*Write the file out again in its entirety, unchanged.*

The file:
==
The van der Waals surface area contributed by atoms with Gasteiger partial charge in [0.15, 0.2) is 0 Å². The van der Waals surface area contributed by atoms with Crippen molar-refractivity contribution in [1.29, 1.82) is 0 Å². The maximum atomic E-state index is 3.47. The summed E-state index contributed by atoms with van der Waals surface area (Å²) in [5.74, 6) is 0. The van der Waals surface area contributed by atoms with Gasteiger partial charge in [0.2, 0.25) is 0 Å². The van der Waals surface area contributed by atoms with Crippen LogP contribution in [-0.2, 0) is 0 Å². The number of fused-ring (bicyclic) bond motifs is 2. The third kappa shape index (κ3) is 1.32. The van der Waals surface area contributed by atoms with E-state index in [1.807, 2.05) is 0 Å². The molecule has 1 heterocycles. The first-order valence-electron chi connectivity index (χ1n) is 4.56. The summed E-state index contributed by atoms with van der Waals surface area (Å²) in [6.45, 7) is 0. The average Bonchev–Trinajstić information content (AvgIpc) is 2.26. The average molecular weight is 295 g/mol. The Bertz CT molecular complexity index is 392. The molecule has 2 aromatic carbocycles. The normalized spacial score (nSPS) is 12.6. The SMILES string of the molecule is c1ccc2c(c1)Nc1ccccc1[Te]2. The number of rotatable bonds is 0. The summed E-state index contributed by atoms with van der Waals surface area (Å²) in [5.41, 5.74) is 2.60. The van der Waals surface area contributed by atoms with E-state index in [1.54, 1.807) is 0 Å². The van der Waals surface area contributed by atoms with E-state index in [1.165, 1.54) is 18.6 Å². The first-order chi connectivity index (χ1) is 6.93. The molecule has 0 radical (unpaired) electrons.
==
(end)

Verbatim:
The van der Waals surface area contributed by atoms with Gasteiger partial charge in [0.15, 0.2) is 0 Å². The van der Waals surface area contributed by atoms with Crippen molar-refractivity contribution in [1.29, 1.82) is 0 Å². The maximum atomic E-state index is 3.47. The summed E-state index contributed by atoms with van der Waals surface area (Å²) in [5.74, 6) is 0. The van der Waals surface area contributed by atoms with Gasteiger partial charge in [0.2, 0.25) is 0 Å². The van der Waals surface area contributed by atoms with Crippen LogP contribution in [-0.2, 0) is 0 Å². The number of fused-ring (bicyclic) bond motifs is 2. The third kappa shape index (κ3) is 1.32. The van der Waals surface area contributed by atoms with E-state index in [1.807, 2.05) is 0 Å². The molecule has 1 heterocycles. The first-order valence-electron chi connectivity index (χ1n) is 4.56. The summed E-state index contributed by atoms with van der Waals surface area (Å²) in [6.45, 7) is 0. The average Bonchev–Trinajstić information content (AvgIpc) is 2.26. The average molecular weight is 295 g/mol. The Bertz CT molecular complexity index is 392. The molecule has 2 aromatic carbocycles. The normalized spacial score (nSPS) is 12.6. The SMILES string of the molecule is c1ccc2c(c1)Nc1ccccc1[Te]2. The number of rotatable bonds is 0. The summed E-state index contributed by atoms with van der Waals surface area (Å²) in [5.41, 5.74) is 2.60. The van der Waals surface area contributed by atoms with E-state index in [1.54, 1.807) is 0 Å². The van der Waals surface area contributed by atoms with E-state index in [1.165, 1.54) is 18.6 Å². The first-order chi connectivity index (χ1) is 6.93. The molecule has 0 radical (unpaired) electrons.